|Died||5 April 2021(aged 93)|
|Awards||National Concert Hall Lifetime Achievement Award|
Veronica Dunne (2 August 1927 – 5 April 2021), also known as Ronnie Dunne, was an Irish operatic soprano and voice teacher who was described as "an Irish national treasure". After a successful operatic career at the Dublin Opera and the Royal Opera House in London, she focused on voice teaching in Dublin, where she trained future international singers. The triennial Veronica Dunne International Singing Competition was established in 1995. She received the National Concert Hall Lifetime Achievement Award in 2014.
Dunne was born in Dublin on 20 August 1927. She was the youngest of three children of a well-to-do family. Her father worked as a master builder whose construction firm built the church in Foxrock in the early 1930s. Dunne began singing when she was 11 years old. She studied initially in Dublin with Hubert Rooney. She then sold her pony for £125 in order to fund her dream of studying music in Italy. She went to Rome in 1946 to study with Soldini Calcagni and Francesco Calcatelli. Her family met with Sarsfield Hogan, the secretary of the Department of Finance at the time, to discuss the issue of her monthly allowance, which would have breached foreign exchange controls. Sarsfield permitted her to receive the money on the condition that she return to Ireland in the future and teach her young compatriots to sing.
Dunne made her operatic debut in Dublin in 1948 as Micaëla in Bizet's Carmen with the Dublin Grand Opera Society, and appeared there in 1949 as Marguerite in Gounod's Faust. She won the Concorso Lirico Milano in 1952, which brought her the role of Mimì in Leoncavallo's La bohème at the Teatro Nuovo in Milan, which in turn brought her a contract from the Royal Opera House in London, where she first appeared as Sophie in Der Rosenkavalier by Richard Strauss. She performed at the house alongside Joan Sutherland and Kathleen Ferrier. In 1958, she appeared as Blanche in the first performance at the house of Poulenc's Dialogues of the Carmelites. She also performed with Welsh National Opera, Scottish Opera, and Wexford Festival Opera. She returned to the stage in 2002 to appear as Countess in Tchaikovsky's Pique Dame at the Gaiety Theatre in Dublin.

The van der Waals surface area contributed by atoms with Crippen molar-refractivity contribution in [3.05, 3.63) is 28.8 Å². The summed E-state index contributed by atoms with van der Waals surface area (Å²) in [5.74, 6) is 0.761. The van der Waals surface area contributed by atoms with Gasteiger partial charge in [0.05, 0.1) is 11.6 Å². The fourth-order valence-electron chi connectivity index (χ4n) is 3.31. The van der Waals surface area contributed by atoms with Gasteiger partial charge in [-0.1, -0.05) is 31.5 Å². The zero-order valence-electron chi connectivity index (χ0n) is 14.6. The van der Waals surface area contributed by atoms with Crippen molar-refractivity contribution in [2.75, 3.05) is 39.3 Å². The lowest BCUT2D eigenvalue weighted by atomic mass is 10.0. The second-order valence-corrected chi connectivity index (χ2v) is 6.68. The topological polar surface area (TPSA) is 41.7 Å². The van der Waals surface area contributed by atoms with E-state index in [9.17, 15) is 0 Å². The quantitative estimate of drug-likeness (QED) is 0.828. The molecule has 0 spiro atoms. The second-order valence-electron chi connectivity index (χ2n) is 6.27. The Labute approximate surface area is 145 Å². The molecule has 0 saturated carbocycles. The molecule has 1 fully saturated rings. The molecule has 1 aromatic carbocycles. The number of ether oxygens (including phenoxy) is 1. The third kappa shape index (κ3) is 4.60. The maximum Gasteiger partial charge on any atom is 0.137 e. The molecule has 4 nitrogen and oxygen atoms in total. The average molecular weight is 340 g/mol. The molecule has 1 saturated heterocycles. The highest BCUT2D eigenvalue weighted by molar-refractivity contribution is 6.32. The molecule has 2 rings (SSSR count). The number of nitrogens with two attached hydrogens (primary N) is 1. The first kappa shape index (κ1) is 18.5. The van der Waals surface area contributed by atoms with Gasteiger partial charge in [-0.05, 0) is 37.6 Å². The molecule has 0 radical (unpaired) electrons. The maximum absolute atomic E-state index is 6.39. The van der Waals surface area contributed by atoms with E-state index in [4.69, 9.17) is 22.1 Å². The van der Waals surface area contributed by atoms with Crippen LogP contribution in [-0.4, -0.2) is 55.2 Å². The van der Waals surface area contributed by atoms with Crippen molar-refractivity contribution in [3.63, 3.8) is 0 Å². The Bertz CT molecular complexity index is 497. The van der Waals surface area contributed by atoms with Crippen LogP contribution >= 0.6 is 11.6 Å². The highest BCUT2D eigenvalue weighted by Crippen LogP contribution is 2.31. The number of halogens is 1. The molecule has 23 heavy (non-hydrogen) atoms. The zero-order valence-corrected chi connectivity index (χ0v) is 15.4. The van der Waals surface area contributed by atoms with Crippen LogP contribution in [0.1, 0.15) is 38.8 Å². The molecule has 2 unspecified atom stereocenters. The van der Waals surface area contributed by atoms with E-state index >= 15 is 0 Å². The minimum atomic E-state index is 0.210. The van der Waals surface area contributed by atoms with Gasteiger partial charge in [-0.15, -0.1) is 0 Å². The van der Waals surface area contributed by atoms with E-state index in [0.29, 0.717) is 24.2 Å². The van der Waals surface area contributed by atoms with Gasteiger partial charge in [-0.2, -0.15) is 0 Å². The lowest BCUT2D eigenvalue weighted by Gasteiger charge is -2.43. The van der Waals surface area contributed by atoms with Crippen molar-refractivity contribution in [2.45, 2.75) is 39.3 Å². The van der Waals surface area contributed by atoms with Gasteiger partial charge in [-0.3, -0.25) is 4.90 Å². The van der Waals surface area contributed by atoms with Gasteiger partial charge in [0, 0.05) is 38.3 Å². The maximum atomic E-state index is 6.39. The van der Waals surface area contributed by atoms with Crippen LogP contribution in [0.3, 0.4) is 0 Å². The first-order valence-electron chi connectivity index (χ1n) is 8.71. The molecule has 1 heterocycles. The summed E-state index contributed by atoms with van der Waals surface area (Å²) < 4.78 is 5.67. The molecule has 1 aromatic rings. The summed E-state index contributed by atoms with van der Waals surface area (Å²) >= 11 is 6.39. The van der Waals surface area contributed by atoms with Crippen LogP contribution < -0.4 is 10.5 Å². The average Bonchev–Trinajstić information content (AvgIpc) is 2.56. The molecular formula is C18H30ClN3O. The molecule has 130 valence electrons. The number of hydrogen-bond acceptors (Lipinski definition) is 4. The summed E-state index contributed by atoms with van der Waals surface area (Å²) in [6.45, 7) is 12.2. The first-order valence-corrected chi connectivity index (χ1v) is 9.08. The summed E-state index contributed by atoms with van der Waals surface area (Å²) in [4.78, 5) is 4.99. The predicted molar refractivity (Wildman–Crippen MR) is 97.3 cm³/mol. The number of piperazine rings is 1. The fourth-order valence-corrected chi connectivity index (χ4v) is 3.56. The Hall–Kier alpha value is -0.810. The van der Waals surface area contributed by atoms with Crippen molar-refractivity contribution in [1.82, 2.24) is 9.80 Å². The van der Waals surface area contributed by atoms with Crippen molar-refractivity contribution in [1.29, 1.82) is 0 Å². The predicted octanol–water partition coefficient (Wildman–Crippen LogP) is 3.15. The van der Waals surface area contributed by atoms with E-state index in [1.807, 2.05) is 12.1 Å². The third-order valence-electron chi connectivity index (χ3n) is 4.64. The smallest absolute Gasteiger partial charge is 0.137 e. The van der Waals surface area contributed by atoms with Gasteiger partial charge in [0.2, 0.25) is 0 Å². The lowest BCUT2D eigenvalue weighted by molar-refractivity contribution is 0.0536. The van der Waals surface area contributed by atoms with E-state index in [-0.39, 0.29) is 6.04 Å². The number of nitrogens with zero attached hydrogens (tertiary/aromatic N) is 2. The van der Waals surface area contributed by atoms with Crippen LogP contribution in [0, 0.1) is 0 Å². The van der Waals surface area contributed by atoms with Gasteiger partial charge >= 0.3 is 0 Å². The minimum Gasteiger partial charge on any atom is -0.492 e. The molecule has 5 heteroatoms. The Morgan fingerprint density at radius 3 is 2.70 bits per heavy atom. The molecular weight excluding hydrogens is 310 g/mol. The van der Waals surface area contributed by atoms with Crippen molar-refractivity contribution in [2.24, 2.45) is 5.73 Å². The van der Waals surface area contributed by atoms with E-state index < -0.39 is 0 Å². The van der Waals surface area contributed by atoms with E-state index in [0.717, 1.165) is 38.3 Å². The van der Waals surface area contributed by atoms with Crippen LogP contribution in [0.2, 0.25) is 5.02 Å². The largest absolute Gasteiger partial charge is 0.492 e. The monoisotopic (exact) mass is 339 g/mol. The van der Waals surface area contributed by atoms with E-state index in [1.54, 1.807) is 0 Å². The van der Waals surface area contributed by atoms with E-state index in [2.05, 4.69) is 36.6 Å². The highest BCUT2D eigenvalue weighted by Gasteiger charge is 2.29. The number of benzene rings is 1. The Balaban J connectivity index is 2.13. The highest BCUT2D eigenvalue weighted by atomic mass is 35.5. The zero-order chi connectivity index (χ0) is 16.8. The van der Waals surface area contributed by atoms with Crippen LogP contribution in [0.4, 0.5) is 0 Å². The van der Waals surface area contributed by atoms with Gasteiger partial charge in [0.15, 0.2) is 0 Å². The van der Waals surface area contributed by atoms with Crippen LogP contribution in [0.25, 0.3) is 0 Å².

Dunne gave a number of world premieres of works by contemporary Irish composers including Never to Have Lived is Best (1965) by Seóirse Bodley, as well as Irish Songs (1971) and The Táin (1970) by James Wilson.
Dunne was appointed a vocal teacher at the then Dublin College of Music (today Technical University Conservatory of Music and Drama) in 1962. She was awarded an honorific doctorate in 1987. She retired in 1992, but continuing to teach at the Leinster School of Music and the Royal Irish Academy of Music. Dunne's students included Patricia Bardon, Orla Boylan, Mary Brennan, Tara Erraught, Lynda Lee, Colette McGahon, Anthony Kearns, Suzanne Murphy, and Finbar Wright, who have all sung in the major international opera houses. In 2014, aged 87, she continued to teach 39 hours a week.
The triennial Veronica Dunne International Singing Competition, established by the Friends of the Vocal Arts in Ireland in 1995, awards bursaries in her name. Recipients have included Orla Boylan, Sarah-Jane Brandon, Tara Erraught, Pumeza Matshikiza and Simon O'Neill. Dunne received the National Concert Hall Lifetime Achievement Award in 2014.
Dunne married Peter McCarthy in 1953; the couple had two children.
Dunne died at the age of 93, announced on 5 April 2021. Irish President Michael D. Higgins paid tribute to Dunne, saying that she "captivated millions with her singing" and adding, "The legacy she leaves lies in the talents of those scores of others whose talents and performances she unlocked with her enthusiasm, energy and commitment as a teacher and friend."